You’ve been diligent about caring for your teeth throughout your life. You have a few older fillings in your mouth, but overall your teeth are in good shape. On most trips to the dentist for cleanings and checkups, your dentist declares that you don’t need any restorative dental treatments.
But you have an unpleasant surprise one night while eating dinner. You feel a hole in one of your molars, and you soon realize a filling has broken. You call your dentist and set up an emergency appointment.
In scenarios like the one above, patients often expect to receive a replacement filling. However, sometimes dentists recommend a crown instead. This blog discusses both options and covers why crowns are often a more effective restorative option than fillings.
When Fillings Work Best
Dentists recommend fillings for people who have cavities. Fillings help prevent further tooth decay in the cavity. A dentist places a filling by removing the decayed part and putting a durable material into the open space in the tooth. The dentist finishes the tooth by making sure the filled tooth’s new shape fits comfortably with the nearby teeth.
Cavities can be fairly small, but some cavities are much larger than others. Fillings treat small cavities more effectively than large cavities because the dentist can remove less of the natural tooth. A tooth’s structure stays stronger overall when more of the natural tooth remains.
Over time, teeth with fillings can become vulnerable to new decay. The area where the filling meets the natural tooth sometimes wears down, which allows new bacteria to delve into the tooth and cause cavities. Sometimes that decay causes the filling to fall out. Or if the original filling was large, parts of the tooth may break off because they are not firmly attached to the rest of the natural tooth.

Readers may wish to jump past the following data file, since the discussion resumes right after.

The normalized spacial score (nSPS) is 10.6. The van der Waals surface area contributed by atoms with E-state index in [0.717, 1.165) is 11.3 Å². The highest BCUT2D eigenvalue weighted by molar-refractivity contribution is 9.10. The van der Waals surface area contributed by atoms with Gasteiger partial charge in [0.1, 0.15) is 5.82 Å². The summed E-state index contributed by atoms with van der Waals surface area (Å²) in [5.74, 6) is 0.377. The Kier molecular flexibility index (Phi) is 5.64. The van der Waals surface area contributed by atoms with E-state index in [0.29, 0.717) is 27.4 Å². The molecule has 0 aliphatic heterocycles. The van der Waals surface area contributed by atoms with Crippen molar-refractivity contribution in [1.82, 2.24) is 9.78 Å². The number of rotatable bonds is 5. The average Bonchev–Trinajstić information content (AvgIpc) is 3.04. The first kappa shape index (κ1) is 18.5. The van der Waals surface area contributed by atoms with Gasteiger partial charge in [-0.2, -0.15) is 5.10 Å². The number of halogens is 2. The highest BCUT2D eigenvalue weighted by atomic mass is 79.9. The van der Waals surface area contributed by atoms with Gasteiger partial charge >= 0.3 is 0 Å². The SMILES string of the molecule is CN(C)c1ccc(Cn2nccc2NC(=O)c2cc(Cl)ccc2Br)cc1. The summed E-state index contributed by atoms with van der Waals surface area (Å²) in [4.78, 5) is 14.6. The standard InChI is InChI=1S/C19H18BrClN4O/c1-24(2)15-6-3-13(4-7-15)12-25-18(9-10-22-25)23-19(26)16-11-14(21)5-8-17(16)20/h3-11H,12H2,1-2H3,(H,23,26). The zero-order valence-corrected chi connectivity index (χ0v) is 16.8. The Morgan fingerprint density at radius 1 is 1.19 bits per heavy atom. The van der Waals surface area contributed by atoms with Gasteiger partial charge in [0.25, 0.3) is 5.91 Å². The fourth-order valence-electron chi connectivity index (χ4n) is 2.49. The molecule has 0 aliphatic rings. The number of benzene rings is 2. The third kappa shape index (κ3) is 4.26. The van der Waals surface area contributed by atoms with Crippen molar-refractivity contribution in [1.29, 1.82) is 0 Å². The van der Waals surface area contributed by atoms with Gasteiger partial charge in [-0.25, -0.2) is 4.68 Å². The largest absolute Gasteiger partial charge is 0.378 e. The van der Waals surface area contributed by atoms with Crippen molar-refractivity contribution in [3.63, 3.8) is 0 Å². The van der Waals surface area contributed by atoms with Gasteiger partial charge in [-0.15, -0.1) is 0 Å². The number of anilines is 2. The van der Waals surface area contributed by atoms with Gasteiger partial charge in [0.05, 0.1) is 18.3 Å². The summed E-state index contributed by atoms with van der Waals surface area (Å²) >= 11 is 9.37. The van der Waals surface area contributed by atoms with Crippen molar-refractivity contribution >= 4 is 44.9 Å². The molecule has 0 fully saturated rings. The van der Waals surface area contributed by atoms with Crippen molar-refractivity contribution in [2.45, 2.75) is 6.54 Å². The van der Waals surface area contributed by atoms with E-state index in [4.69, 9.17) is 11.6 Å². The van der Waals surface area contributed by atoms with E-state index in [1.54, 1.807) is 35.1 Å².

When Crowns Work Best
Dentists recommend crowns in several situations. They might suggest a crown when a tooth’s first signs of decay are extensive. In that case, a large filling may not last as long as a crown, so a crown acts as a better long-term restorative treatment.
Similarly, a crown may be your best option if your natural tooth cracked or broke. The crown covers the remaining structure of the original tooth, which protects the tooth from breaking further. The crown also looks and feels like a regular tooth.
Dentists may also recommend crowns if a filling falls out. If the tooth’s new cavity is quite large, a
crown forms a stronger structure than a filling would. The crown covers the remaining natural tooth and reinforces it. With a crown, the natural tooth is no longer at risk for additional breakage because it’s not exposed anymore.
Crowns also have a few specialized uses related to other dental treatments. They can serve as the cap for a dental implant or an anchor for a dental bridge.
What Crown Options You Have
Dentists can place crowns made from many materials, including metal, resin, ceramic, porcelain, or combinations of these substances. Dentists select a material that offers the tooth adequate protection but still looks as natural as possible.
In some cases, placing a crown might require at least two appointments. During the first appointment, the dentist performs initial restorative work to the existing tooth. That work may involve placing a small filling and filing down the tooth to prepare it for the crown.
Next, the dentist takes a mold of the tooth and places a temporary cap over the tooth. The temporary cap lasts a few weeks, but it isn’t strong enough to withstand long-term use.
Between the two appointments, the dentist sends the mold of the tooth to a lab, where technicians manufacture a permanent crown. They send the completed crown to your dentist, who places it over your tooth at the second appointment.
However, new technology allows dentists to create permanent crowns in their offices. If your dental office has this technology, you can have a crown placed in a single appointment instead of in two separate office visits.
How Same-Day Crowns Work
Same-day crowns rely on computer imaging and manufacturing technology. First, your dentist performs any necessary prep work on your tooth, such as filing it into the correct shape.
Then the dentist uses a camera-equipped wand to take images of your tooth. The images feed into a computer that generates a 3D model of the tooth. The camera also takes pictures of surrounding teeth so the new crown will fit comfortably into your mouth.
When the 3D model is complete, the dentist sends the design to a crown-milling machine at the office. The machine creates your crown out of ceramic while you wait. On average, the machine needs about 15 minutes to build your crown. Then the dentist simply glues it in place.
Next time you need a filling or a crown, consult with your dentist. Most dentists are happy to explain why a recommended treatment works best for your situation. And if you need a crown, ask if your office offers same-day crowns. Remember to take care of your teeth!